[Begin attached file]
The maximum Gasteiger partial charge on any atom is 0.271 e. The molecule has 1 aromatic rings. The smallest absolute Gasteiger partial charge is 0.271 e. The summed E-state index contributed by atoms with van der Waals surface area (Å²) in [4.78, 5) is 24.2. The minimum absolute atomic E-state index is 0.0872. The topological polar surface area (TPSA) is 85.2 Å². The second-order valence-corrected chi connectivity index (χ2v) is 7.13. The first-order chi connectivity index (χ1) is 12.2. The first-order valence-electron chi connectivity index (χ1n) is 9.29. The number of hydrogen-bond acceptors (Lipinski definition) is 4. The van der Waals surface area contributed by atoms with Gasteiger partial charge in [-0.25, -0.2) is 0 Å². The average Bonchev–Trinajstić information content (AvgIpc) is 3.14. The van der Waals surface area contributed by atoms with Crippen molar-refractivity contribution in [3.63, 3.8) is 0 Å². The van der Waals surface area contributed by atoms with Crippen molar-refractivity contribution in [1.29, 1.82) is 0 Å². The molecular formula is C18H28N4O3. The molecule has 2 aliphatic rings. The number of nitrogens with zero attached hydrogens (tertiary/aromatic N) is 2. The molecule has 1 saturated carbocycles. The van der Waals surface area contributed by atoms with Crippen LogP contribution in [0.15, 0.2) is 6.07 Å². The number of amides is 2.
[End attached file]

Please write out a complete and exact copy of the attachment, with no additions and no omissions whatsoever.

The maximum Gasteiger partial charge on any atom is 0.271 e. The molecule has 1 aromatic rings. The smallest absolute Gasteiger partial charge is 0.271 e. The summed E-state index contributed by atoms with van der Waals surface area (Å²) in [4.78, 5) is 24.2. The minimum absolute atomic E-state index is 0.0872. The topological polar surface area (TPSA) is 85.2 Å². The second-order valence-corrected chi connectivity index (χ2v) is 7.13. The first-order chi connectivity index (χ1) is 12.2. The first-order valence-electron chi connectivity index (χ1n) is 9.29. The number of hydrogen-bond acceptors (Lipinski definition) is 4. The van der Waals surface area contributed by atoms with Gasteiger partial charge in [-0.25, -0.2) is 0 Å². The average Bonchev–Trinajstić information content (AvgIpc) is 3.14. The van der Waals surface area contributed by atoms with Crippen molar-refractivity contribution in [3.63, 3.8) is 0 Å². The van der Waals surface area contributed by atoms with Crippen molar-refractivity contribution in [1.29, 1.82) is 0 Å². The molecular formula is C18H28N4O3. The molecule has 2 aliphatic rings. The number of nitrogens with zero attached hydrogens (tertiary/aromatic N) is 2. The molecule has 1 saturated carbocycles. The van der Waals surface area contributed by atoms with Crippen LogP contribution in [0.15, 0.2) is 6.07 Å². The number of amides is 2.